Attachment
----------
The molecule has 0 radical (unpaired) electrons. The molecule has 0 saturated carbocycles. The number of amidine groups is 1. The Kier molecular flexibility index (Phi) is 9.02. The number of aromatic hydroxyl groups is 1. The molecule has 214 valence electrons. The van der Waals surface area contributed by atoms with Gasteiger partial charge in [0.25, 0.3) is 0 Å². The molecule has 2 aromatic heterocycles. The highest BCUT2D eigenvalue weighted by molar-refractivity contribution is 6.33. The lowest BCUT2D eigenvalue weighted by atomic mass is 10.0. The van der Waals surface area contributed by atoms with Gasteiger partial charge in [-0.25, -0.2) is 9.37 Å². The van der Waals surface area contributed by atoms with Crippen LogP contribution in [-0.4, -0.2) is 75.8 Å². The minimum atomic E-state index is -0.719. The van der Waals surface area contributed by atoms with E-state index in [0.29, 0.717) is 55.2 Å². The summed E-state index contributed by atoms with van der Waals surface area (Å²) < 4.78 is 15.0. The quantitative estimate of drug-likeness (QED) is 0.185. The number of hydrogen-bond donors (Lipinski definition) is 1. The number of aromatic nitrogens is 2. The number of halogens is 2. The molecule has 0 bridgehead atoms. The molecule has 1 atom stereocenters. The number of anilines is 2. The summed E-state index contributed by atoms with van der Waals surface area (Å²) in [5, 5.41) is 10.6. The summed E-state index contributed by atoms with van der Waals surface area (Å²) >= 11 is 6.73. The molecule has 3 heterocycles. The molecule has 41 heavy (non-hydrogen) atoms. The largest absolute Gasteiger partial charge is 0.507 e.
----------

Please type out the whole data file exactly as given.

The molecule has 0 radical (unpaired) electrons. The molecule has 0 saturated carbocycles. The number of amidine groups is 1. The Kier molecular flexibility index (Phi) is 9.02. The number of aromatic hydroxyl groups is 1. The molecule has 214 valence electrons. The van der Waals surface area contributed by atoms with Gasteiger partial charge in [0.25, 0.3) is 0 Å². The molecule has 2 aromatic heterocycles. The highest BCUT2D eigenvalue weighted by molar-refractivity contribution is 6.33. The lowest BCUT2D eigenvalue weighted by atomic mass is 10.0. The van der Waals surface area contributed by atoms with Gasteiger partial charge in [-0.25, -0.2) is 9.37 Å². The van der Waals surface area contributed by atoms with Crippen LogP contribution in [-0.4, -0.2) is 75.8 Å². The minimum atomic E-state index is -0.719. The van der Waals surface area contributed by atoms with E-state index in [0.29, 0.717) is 55.2 Å². The summed E-state index contributed by atoms with van der Waals surface area (Å²) < 4.78 is 15.0. The quantitative estimate of drug-likeness (QED) is 0.185. The number of hydrogen-bond donors (Lipinski definition) is 1. The number of aromatic nitrogens is 2. The number of halogens is 2. The molecule has 0 bridgehead atoms. The molecule has 1 atom stereocenters. The number of anilines is 2. The summed E-state index contributed by atoms with van der Waals surface area (Å²) in [5, 5.41) is 10.6. The summed E-state index contributed by atoms with van der Waals surface area (Å²) >= 11 is 6.73. The molecule has 3 heterocycles. The molecule has 41 heavy (non-hydrogen) atoms. The largest absolute Gasteiger partial charge is 0.507 e.